An Example: Web Analytics

An example might make the difference between a data warehouse and a process warehouse clearer. Web analytics is the discipline of using clickstream data to analyze Web site visitor behavior and value. Virtually every visitor's click on a Web site can be tracked; Web analytics takes those clicks and generates metrics such as visit length, the visitor's path through the site and customer lifetime value.

Five years ago, although the individual clicks were initially captured, they were often thrown away after being summarized in a data warehouse. Disk space was expensive and once again, the end counts - total clicks, total visits - were what enterprises wanted. Forward-looking companies stored clickstream history for a year; most companies (especially those in the midst of dot.com mania) heaved it after six months.

However, that practice has changed as time has gone on. Summary data is being stored longer, and individual transaction data is now being stored, rather than being deleted. E-commerce companies recognized the seasonal behavior of online customers and began storing years of data to gain better insight into future behavior. Over time, companies realized that individual visitors had been coming to their sites for years, and the thought of chopping off that visitor's history due to archiving rules became unacceptable, especially with the continued drop in storage prices.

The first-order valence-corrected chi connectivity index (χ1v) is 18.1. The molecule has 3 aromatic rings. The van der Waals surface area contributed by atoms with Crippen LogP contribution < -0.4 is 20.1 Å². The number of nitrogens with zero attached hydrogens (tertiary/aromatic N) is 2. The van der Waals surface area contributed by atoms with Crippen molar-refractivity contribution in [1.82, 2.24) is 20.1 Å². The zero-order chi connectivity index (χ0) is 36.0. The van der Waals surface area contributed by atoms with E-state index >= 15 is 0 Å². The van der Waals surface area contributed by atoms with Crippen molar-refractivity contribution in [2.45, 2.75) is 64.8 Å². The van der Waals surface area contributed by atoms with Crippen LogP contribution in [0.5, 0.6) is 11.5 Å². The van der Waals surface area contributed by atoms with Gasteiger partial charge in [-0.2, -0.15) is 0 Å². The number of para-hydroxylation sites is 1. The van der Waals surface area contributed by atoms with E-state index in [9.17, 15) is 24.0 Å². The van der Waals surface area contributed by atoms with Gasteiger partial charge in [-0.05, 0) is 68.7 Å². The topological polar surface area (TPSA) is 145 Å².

At this point, online savvy companies worry more about checkpoints than they do about counts. The race is on to figure out if shrinking the checkout process by one step will increase sales (generally, yes, but not always). Enterprises have figured out that if they improve the process - e.g., make the site easier to navigate, easier to buy from - the counts (total sales, dollar value per customer) will increase.

The PW - It's Going to Arrive Sooner or Later

Admittedly, Web analytics is a bit of a special case. The uniformity of the clickstream data makes it easier to analyze process checkpoints in the online world than the sometimes balkanized offline world. However, as more internal business processes are tracked, whether by workflow systems, barcode scanners, RFID tags or whatever, businesses will increasingly demand the ability to measure and optimize processes, no matter where they reside. And, since optimization of one step sometimes de-tunes something else, companies will want to check that they're doing better or worse - overall - than they were six months ago. A process warehouse may not yet be appropriate for your specific situation, but get ready. The PW is coming.


For more information on related topics visit the following related portals...
Business Process Management (BPM) and Web Analytics.

Guy Creese is an analyst with the Burton Group, covering content management and search. Creese has worked in the high tech industry for 25 years, at both Fortune 500 companies and small startups, in positions ranging from programmer to product manager to customer support engineer.  He can be reached at gcreese@burtongroup.com.